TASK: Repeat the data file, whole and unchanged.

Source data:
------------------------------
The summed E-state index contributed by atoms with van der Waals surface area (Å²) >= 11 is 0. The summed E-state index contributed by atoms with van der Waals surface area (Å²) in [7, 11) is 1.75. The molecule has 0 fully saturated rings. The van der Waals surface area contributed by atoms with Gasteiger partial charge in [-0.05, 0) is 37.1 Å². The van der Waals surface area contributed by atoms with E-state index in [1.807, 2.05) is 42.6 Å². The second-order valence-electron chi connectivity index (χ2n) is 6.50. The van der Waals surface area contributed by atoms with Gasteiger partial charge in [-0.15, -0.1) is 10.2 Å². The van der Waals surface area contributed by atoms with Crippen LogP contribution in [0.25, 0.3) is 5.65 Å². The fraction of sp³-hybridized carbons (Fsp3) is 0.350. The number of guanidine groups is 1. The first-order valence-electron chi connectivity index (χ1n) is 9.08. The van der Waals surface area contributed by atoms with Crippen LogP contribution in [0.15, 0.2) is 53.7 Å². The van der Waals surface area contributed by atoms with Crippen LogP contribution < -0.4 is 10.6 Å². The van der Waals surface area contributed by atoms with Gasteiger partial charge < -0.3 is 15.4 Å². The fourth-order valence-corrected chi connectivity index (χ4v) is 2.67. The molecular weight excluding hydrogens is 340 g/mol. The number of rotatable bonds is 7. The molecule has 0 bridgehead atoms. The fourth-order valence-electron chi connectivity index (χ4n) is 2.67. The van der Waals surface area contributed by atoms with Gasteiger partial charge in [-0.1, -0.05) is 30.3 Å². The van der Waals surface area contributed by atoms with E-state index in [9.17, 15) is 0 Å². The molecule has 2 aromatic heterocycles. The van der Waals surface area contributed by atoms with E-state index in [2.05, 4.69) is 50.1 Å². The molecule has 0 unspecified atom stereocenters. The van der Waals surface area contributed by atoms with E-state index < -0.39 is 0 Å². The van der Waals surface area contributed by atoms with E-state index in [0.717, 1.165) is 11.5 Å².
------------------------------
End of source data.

The summed E-state index contributed by atoms with van der Waals surface area (Å²) >= 11 is 0. The summed E-state index contributed by atoms with van der Waals surface area (Å²) in [7, 11) is 1.75. The molecule has 0 fully saturated rings. The van der Waals surface area contributed by atoms with Gasteiger partial charge in [-0.05, 0) is 37.1 Å². The van der Waals surface area contributed by atoms with E-state index in [1.807, 2.05) is 42.6 Å². The second-order valence-electron chi connectivity index (χ2n) is 6.50. The van der Waals surface area contributed by atoms with Gasteiger partial charge in [-0.15, -0.1) is 10.2 Å². The van der Waals surface area contributed by atoms with Crippen LogP contribution in [0.25, 0.3) is 5.65 Å². The fraction of sp³-hybridized carbons (Fsp3) is 0.350. The number of guanidine groups is 1. The first-order valence-electron chi connectivity index (χ1n) is 9.08. The van der Waals surface area contributed by atoms with Crippen LogP contribution in [0.15, 0.2) is 53.7 Å². The van der Waals surface area contributed by atoms with Crippen LogP contribution < -0.4 is 10.6 Å². The van der Waals surface area contributed by atoms with Gasteiger partial charge < -0.3 is 15.4 Å². The fourth-order valence-corrected chi connectivity index (χ4v) is 2.67. The molecular weight excluding hydrogens is 340 g/mol. The number of rotatable bonds is 7. The molecule has 0 bridgehead atoms. The fourth-order valence-electron chi connectivity index (χ4n) is 2.67. The van der Waals surface area contributed by atoms with Gasteiger partial charge in [-0.1, -0.05) is 30.3 Å². The van der Waals surface area contributed by atoms with E-state index in [9.17, 15) is 0 Å². The molecule has 2 aromatic heterocycles. The van der Waals surface area contributed by atoms with E-state index in [2.05, 4.69) is 50.1 Å². The molecule has 0 unspecified atom stereocenters. The van der Waals surface area contributed by atoms with E-state index < -0.39 is 0 Å². The van der Waals surface area contributed by atoms with E-state index in [0.717, 1.165) is 11.5 Å².